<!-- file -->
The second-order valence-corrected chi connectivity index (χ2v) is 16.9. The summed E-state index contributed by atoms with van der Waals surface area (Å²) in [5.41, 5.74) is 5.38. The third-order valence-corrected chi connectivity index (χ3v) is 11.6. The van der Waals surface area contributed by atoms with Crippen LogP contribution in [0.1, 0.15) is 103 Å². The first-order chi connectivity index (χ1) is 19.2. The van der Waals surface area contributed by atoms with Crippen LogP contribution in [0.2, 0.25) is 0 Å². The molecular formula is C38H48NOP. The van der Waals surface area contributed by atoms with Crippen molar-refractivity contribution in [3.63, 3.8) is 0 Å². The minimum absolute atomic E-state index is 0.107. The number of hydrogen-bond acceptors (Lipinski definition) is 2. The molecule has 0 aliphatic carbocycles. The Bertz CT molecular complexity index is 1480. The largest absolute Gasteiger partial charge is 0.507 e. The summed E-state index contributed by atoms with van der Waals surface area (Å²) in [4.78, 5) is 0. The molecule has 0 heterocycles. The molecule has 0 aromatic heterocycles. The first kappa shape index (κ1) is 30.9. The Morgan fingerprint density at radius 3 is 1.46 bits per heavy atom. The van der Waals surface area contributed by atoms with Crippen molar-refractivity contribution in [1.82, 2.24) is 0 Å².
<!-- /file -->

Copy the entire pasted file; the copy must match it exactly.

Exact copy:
The second-order valence-corrected chi connectivity index (χ2v) is 16.9. The summed E-state index contributed by atoms with van der Waals surface area (Å²) in [5.41, 5.74) is 5.38. The third-order valence-corrected chi connectivity index (χ3v) is 11.6. The van der Waals surface area contributed by atoms with Crippen LogP contribution in [0.1, 0.15) is 103 Å². The first-order chi connectivity index (χ1) is 19.2. The van der Waals surface area contributed by atoms with Crippen LogP contribution in [0.2, 0.25) is 0 Å². The molecular formula is C38H48NOP. The van der Waals surface area contributed by atoms with Crippen molar-refractivity contribution in [3.63, 3.8) is 0 Å². The minimum absolute atomic E-state index is 0.107. The number of hydrogen-bond acceptors (Lipinski definition) is 2. The molecule has 0 aliphatic carbocycles. The Bertz CT molecular complexity index is 1480. The largest absolute Gasteiger partial charge is 0.507 e. The summed E-state index contributed by atoms with van der Waals surface area (Å²) in [4.78, 5) is 0. The molecule has 0 heterocycles. The molecule has 0 aromatic heterocycles. The first kappa shape index (κ1) is 30.9. The Morgan fingerprint density at radius 3 is 1.46 bits per heavy atom. The van der Waals surface area contributed by atoms with Crippen molar-refractivity contribution in [1.82, 2.24) is 0 Å².